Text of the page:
Do you mean John Welsford got it wrong??

John Edward Harris said...

What a great piece of romantic writing!

EyeInHand said...

Mmmm, that extra aspect height should help a bit going to windward. Catch a little more of the fast moving air up high, too.

I expect you'll feel a bit more power out of this new set once the cloth relaxes and they settle in, and you may appreciate the deeper reef points.

This new girl may be a noticeably better dancer. Something to look forward to.

Steve said...


no, I don't mean that at all. There are a few details my sailmaker will change, but really it was another sail loft that appears to have cut the main markedly differently than the plans they were given. But then again, I've sailed a couple of thousand miles and routinely exceeded hull speed with the incorrectly cut main. So go figure.
From my point of view I've have good performance from the original sails, will get better performance from the new sails.


photocurio said...

O I get it.. the first set of sails were the lower cut sails, the new ones have the high peaked main, made to JW's sailplan—nice! The new sails will be lovely when hoisted aloft I'm sure.

S R Wood said...


If the old sails only "didn't work" when compared to the new ones, and if you sailed thousands of miles with the old set, seems to me that they were just fine. They certainly pulled Spartina beautifully through the watery wild for many years.

The real question is: what will happen to them? I wonder if Stuart could recycle them into a light-air drifter, or a topsail!


Steve said...

That is an interesting idea. I had not thought of that. In any case Stuart will hang onto the old sails as a reference for the new set.


photocurio said...

A high peaked gaff main, like on Welsford's sailplan, is hard to mount a useful topsail on. Spartina's old main, with the gaff set at a more traditional angle, is a better shape if you want to set a topsail above.

EyeInHand said...

Old ones worked totally fine, no doubt.

But hey, if we're going to get crazy with Steve's boat, I vote for an asymmetric spinnaker hauled out on that bowsprit. Bruce will have a blast getting launched off the foredeck trying to set it. ;-)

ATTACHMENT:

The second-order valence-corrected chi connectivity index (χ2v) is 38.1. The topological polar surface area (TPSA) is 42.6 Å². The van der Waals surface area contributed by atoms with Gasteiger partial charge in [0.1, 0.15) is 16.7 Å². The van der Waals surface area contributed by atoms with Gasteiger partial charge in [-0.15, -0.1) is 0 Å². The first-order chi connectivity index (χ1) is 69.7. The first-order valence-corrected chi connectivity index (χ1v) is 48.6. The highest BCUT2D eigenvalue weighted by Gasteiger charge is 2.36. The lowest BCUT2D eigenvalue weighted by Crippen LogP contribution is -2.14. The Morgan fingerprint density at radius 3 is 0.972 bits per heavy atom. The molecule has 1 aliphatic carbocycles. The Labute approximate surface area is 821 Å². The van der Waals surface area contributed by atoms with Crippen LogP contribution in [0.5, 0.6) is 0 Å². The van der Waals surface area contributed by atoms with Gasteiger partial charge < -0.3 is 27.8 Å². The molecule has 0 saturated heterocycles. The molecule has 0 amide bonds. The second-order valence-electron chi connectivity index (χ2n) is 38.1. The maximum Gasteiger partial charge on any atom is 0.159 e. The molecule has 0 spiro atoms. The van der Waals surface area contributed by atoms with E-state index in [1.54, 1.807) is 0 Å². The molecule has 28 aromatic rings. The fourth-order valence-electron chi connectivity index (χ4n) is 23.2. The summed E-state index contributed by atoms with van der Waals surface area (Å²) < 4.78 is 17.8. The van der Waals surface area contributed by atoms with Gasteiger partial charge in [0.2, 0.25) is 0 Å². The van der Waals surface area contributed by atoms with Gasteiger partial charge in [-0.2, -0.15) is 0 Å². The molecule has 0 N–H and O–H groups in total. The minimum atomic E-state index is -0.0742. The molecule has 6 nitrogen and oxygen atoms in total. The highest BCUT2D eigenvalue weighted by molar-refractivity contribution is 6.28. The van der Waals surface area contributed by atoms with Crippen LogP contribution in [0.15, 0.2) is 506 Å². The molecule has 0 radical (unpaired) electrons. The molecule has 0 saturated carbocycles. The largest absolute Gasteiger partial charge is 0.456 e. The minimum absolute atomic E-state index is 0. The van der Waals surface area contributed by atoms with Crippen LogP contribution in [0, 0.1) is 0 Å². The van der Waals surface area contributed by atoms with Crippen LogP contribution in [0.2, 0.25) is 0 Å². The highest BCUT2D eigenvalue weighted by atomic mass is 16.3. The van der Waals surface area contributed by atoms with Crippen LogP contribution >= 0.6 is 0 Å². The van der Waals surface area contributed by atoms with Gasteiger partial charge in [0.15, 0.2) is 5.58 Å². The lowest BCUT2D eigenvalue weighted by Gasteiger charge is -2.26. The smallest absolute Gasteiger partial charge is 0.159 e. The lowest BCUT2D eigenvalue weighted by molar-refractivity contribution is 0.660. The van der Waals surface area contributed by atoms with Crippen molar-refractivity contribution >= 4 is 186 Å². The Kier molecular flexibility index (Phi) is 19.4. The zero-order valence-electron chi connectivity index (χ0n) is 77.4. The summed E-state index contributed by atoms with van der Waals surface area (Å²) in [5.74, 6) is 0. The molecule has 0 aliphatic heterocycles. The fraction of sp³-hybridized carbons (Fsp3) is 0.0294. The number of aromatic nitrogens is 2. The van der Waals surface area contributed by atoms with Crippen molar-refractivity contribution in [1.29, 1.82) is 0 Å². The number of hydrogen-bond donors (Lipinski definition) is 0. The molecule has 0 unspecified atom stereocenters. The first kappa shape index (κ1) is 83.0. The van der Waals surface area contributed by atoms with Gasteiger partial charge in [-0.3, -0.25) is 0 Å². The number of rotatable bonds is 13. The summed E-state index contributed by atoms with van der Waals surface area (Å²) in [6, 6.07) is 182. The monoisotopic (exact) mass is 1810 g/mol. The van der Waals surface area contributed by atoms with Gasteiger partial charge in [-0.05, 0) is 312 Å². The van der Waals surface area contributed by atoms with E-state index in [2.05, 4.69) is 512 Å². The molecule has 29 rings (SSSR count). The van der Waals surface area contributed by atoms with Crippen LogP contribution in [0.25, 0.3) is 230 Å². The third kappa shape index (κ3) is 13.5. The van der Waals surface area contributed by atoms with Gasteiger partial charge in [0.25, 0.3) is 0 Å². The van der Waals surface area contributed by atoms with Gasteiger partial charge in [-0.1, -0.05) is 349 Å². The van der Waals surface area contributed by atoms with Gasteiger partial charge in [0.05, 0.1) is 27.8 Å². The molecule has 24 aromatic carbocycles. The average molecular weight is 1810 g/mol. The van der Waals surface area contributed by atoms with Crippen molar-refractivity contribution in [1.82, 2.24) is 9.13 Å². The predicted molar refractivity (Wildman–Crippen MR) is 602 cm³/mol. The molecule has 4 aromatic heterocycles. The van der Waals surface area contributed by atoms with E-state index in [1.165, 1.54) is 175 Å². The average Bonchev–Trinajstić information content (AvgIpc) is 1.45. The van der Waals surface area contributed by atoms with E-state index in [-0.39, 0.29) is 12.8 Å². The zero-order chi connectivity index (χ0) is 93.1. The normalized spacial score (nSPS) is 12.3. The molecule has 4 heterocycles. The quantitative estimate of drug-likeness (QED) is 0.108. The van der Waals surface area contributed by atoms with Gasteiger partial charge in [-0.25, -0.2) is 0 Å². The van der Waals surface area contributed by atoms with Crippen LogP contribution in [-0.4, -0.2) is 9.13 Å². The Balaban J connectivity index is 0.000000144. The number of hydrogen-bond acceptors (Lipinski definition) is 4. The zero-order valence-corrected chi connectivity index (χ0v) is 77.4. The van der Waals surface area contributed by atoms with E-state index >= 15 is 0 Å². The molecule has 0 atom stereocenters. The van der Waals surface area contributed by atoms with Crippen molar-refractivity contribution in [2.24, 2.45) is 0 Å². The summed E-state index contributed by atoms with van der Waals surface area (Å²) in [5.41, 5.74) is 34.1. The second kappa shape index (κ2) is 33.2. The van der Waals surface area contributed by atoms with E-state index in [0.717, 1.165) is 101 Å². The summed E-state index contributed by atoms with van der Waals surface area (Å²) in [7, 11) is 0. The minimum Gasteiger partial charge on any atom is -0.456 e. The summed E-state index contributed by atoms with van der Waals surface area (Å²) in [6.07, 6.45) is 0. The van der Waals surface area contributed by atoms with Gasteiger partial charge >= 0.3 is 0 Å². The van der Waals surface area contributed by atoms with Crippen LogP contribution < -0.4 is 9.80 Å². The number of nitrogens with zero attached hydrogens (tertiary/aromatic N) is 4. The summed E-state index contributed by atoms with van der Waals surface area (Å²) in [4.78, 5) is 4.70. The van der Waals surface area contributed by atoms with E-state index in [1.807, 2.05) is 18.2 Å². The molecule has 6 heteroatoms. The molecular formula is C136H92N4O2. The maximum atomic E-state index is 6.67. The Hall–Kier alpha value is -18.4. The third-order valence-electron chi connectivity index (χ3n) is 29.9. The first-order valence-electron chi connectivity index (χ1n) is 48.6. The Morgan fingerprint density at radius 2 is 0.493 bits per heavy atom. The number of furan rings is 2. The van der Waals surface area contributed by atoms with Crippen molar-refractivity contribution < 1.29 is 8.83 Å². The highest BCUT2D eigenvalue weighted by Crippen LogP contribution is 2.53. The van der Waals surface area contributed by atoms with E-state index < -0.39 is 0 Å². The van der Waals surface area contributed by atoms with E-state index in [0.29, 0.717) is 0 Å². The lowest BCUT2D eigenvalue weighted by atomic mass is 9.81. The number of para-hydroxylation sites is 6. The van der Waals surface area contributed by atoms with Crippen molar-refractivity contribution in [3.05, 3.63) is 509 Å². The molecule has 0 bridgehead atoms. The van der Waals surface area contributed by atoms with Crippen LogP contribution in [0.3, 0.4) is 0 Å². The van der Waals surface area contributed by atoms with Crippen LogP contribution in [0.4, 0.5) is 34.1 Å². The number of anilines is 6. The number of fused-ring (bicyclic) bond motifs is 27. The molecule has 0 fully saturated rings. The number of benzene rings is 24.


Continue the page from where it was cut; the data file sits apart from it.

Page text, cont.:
Bill said...

I have two old sails that have been accumulating dust in my garage for a couple years, and in Googling around for ways to unload them, I discovered this outfit that uses old sails to make bags. If you send them your old sails (they will pay for shipping), they will send you one of their bags, free.

I have zero connection or interest in the company - just an idea. My wife likes the idea, because the sails will be recycled - and she will get two of their cool bags.

Steve said...


That's an interesting idea. I'll check it out. Thanks!


Shawn Stanley said...

Steve, will not be sorry.

Kevin B said...

You know Steve I always thought that the Pathfinder main was peaked higher, but when I sailed alongside you I just figured I was remembering it wrong. Now you know.

Because the gaff is peaked so high on Slip Jig I had to put a rope hoist on the jaws onto which the haliyard shackle attaches. I originally had the shackle right at the jaws and it pinched between the mast scarring it up a bit.

Steve said...


sounds like you knew the Pathfinder better than I did. Then again, it was a long time before I got a good profile look of her sails. Oh well, they seemed to work ok. The next ones will be even better.

I do have a patch of hardwood up where the jaws rub on the mast, and there is leather (now worn) on the jaws. I will adjust when I get the new main.

thanks for the advice